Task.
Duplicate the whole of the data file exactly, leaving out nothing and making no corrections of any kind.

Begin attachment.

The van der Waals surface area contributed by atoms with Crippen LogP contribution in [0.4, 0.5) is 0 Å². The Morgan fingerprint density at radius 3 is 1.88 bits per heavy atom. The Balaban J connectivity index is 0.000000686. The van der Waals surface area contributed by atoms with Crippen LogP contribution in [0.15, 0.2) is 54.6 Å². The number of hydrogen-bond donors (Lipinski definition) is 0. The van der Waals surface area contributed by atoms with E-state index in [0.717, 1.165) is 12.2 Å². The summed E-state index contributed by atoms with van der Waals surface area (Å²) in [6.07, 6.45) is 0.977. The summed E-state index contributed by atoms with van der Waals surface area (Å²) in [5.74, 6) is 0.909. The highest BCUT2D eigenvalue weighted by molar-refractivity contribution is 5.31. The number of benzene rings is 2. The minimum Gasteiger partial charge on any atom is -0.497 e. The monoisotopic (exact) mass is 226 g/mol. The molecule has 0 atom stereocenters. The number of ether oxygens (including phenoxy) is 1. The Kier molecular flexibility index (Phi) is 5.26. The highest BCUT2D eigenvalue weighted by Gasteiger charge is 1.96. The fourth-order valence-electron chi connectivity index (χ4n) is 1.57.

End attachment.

The van der Waals surface area contributed by atoms with Crippen LogP contribution in [0.4, 0.5) is 0 Å². The Morgan fingerprint density at radius 3 is 1.88 bits per heavy atom. The Balaban J connectivity index is 0.000000686. The van der Waals surface area contributed by atoms with Crippen LogP contribution in [0.15, 0.2) is 54.6 Å². The number of hydrogen-bond donors (Lipinski definition) is 0. The van der Waals surface area contributed by atoms with E-state index in [0.717, 1.165) is 12.2 Å². The summed E-state index contributed by atoms with van der Waals surface area (Å²) in [6.07, 6.45) is 0.977. The summed E-state index contributed by atoms with van der Waals surface area (Å²) in [5.74, 6) is 0.909. The highest BCUT2D eigenvalue weighted by molar-refractivity contribution is 5.31. The number of benzene rings is 2. The minimum Gasteiger partial charge on any atom is -0.497 e. The monoisotopic (exact) mass is 226 g/mol. The molecule has 0 atom stereocenters. The number of ether oxygens (including phenoxy) is 1. The Kier molecular flexibility index (Phi) is 5.26. The highest BCUT2D eigenvalue weighted by Gasteiger charge is 1.96. The fourth-order valence-electron chi connectivity index (χ4n) is 1.57.